rhind

Office: LRB 904
Phone: 508.856.8316
nick.rhind@umassmed.edu

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Nick Rhind, Ph.D.

KW-science

Professor 
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Graduate School of Biomedical Sciences
    Biochemistry and Molecular Pharmacology
    Interdisciplinary Graduate Program
    

Programs, Centers and Institutes
   Bioinformatics and Integrative Biology
   Cancer Center

 


DNA Replication and Replication Checkpoints


A major current interest of my lab is how replication is regulated during S phase. We are interested both in how normal S phase is organized to insure efficient replication of the entire genome, and how cells respond to DNA damage during S phase to coordinate replication and repair. 

Most of the work in my lab focuses on the fission yeast Schizosaccharomyces pombe. Fission yeast is a great organism for studying replication because it has a simple, well-understood cell cycle and is amenable to genetic, molecular and biochemical approaches. It has the added attraction that the mechanisms of cell cycle and checkpoint control in fission yeast are very similar to those used by human cells. In fact, much of what is known about human cell cycle and checkpoints was first discovered in yeast. My lab is currently pursuing two general areas of the regulation of replication. 

Regulation of Origin Firing Kinetics 
Eukaryotic genomes replicate in defined patterns, with some parts of the genome replicating early in S phase and other parts replicating later. Replication timing correlates with transcription, chromatin modification, sub-nuclear localization and genome evolution, suggesting an intimate association between replication timing and other important aspects of chromosome metabolism. However, the mechanism of replication timing is currently unknown. 

We developed an computational approach to extract replication kinetics from genome-wide replication time courses. Our results support a model where earlier-firing origins have more MCM complexes loaded and a more-accessible chromatin environment. The MCM complex is the replicative helicase; its loading is what establishes sites as potential replication origins. We propose that the timing of origin firing is regulated in by the number of MCM complexes loaded at an origin. Thus, for the first time, our model suggests a detailed, testable, biochemically plausible mechanism for the regulation of replication timing in eukaryotes. ChIP-seq validation of our model confirms that early firing origins have more MCM loaded. We are currently exploring how MCM loading is regulated at different origins.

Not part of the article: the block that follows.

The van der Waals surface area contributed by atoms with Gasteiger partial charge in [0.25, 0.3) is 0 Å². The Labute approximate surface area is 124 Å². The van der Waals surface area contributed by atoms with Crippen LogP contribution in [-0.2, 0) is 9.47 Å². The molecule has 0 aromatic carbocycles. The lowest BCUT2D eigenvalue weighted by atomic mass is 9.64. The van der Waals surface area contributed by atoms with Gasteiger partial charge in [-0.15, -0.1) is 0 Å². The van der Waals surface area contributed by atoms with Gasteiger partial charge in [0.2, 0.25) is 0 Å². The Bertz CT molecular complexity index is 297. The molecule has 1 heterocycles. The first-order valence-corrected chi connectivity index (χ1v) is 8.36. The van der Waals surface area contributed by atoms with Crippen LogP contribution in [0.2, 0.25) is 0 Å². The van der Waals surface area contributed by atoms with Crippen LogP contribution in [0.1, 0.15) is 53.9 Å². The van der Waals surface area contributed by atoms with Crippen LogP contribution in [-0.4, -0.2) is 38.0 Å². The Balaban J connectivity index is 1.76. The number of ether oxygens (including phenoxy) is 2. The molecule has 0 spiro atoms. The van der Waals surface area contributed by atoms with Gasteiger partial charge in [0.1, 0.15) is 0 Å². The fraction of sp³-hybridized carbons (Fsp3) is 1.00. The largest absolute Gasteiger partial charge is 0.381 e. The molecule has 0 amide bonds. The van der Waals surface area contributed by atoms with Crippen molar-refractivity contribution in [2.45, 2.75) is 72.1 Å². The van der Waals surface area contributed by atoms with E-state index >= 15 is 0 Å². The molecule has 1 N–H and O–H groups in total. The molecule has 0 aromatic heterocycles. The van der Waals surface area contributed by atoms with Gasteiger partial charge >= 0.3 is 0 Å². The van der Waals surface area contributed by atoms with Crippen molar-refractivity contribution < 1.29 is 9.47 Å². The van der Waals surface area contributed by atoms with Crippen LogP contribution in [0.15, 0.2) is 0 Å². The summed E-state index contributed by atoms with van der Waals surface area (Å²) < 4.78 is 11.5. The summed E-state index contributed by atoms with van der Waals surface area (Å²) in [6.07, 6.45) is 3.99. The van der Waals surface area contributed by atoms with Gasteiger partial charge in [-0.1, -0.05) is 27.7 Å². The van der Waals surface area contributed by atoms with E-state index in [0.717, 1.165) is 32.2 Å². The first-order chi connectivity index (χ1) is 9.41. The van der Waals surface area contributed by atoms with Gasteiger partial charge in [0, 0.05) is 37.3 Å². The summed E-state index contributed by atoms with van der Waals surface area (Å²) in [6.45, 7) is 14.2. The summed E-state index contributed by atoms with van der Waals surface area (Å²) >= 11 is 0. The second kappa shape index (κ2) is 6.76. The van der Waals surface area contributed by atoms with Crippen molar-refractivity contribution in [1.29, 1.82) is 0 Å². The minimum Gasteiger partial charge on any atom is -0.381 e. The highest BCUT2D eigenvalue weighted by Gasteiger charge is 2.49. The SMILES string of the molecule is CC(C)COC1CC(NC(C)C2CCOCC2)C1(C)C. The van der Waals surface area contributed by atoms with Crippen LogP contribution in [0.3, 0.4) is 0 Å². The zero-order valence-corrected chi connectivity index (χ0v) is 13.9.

Checkpoint Regulation of Replication 
Checkpoints are mechanisms that cells use to deal with problems during the cell cycle, such as DNA damage, replication errors and misattachment of chromosomes to the mitotic spindle. By actively responding to these problems, cells can fix most of them. In contrast, cells that lack proper checkpoints are very sensitive to DNA damage and show increased rates of mutation and other chromosomal abnormalities. Loss of checkpoints is an important step in the development of cancer. 

The S-phase DNA damage checkpoint slows the rate of replication in response to DNA damage. The simple model is that this checkpoint prevents damaged DNA from being replicated before it is repaired. However, the checkpoint is clearly more subtle than that. Recent results from yeast and human cells suggest that this checkpoint coordinates recombinational repair and replication during S-phase. In particular, we have established an epistatic pathway of recombinational-repair proteins that regulate replication-fork progress in response to DNA damage. We think this pathway regulates a choice the fork makes when it encounters damage: it can replicate quickly in an error-prone manner or, via a checkpoint-dependent mechanism, it can use recombinational strand switching to replicate the damaged template accurately, but slowly. Furthermore, via phospho-proteomics, we have identified candidate checkpoint targets, which maybe responsible for making this decision.

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